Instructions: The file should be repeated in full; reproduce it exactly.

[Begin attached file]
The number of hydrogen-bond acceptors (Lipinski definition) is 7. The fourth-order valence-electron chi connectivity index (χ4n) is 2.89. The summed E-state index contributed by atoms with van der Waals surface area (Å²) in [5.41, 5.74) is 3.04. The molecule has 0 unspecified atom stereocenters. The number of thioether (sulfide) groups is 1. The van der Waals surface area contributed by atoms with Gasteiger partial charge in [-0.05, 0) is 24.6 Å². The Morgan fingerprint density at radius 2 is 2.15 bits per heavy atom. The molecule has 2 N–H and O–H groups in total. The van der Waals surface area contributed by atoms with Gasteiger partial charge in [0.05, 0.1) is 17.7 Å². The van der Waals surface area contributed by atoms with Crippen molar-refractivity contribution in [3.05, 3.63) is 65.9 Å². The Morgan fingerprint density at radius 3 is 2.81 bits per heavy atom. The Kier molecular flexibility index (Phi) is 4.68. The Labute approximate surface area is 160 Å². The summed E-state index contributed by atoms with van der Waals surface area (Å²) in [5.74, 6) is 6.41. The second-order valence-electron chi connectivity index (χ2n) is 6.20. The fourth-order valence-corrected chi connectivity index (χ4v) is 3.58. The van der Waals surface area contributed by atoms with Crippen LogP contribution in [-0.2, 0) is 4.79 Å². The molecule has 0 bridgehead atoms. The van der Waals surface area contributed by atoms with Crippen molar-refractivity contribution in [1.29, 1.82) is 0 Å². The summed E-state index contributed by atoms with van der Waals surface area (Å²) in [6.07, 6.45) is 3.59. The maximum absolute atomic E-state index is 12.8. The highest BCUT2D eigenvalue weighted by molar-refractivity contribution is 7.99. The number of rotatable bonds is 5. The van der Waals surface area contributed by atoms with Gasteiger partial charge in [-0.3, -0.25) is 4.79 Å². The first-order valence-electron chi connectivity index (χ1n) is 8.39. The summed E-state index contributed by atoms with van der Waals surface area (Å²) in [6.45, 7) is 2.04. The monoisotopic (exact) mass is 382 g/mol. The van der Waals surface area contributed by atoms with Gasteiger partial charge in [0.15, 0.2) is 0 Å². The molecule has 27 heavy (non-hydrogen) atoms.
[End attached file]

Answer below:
The number of hydrogen-bond acceptors (Lipinski definition) is 7. The fourth-order valence-electron chi connectivity index (χ4n) is 2.89. The summed E-state index contributed by atoms with van der Waals surface area (Å²) in [5.41, 5.74) is 3.04. The molecule has 0 unspecified atom stereocenters. The number of thioether (sulfide) groups is 1. The van der Waals surface area contributed by atoms with Gasteiger partial charge in [-0.05, 0) is 24.6 Å². The Morgan fingerprint density at radius 2 is 2.15 bits per heavy atom. The molecule has 2 N–H and O–H groups in total. The van der Waals surface area contributed by atoms with Gasteiger partial charge in [0.05, 0.1) is 17.7 Å². The van der Waals surface area contributed by atoms with Crippen molar-refractivity contribution in [3.05, 3.63) is 65.9 Å². The Morgan fingerprint density at radius 3 is 2.81 bits per heavy atom. The Kier molecular flexibility index (Phi) is 4.68. The Labute approximate surface area is 160 Å². The summed E-state index contributed by atoms with van der Waals surface area (Å²) in [5.74, 6) is 6.41. The second-order valence-electron chi connectivity index (χ2n) is 6.20. The fourth-order valence-corrected chi connectivity index (χ4v) is 3.58. The van der Waals surface area contributed by atoms with Crippen LogP contribution in [-0.2, 0) is 4.79 Å². The molecule has 0 bridgehead atoms. The van der Waals surface area contributed by atoms with Crippen molar-refractivity contribution in [1.29, 1.82) is 0 Å². The summed E-state index contributed by atoms with van der Waals surface area (Å²) in [6.07, 6.45) is 3.59. The maximum absolute atomic E-state index is 12.8. The highest BCUT2D eigenvalue weighted by molar-refractivity contribution is 7.99. The number of rotatable bonds is 5. The van der Waals surface area contributed by atoms with Gasteiger partial charge in [-0.3, -0.25) is 4.79 Å². The first-order valence-electron chi connectivity index (χ1n) is 8.39. The summed E-state index contributed by atoms with van der Waals surface area (Å²) in [6.45, 7) is 2.04. The monoisotopic (exact) mass is 382 g/mol. The van der Waals surface area contributed by atoms with Gasteiger partial charge in [0.15, 0.2) is 0 Å². The molecule has 27 heavy (non-hydrogen) atoms.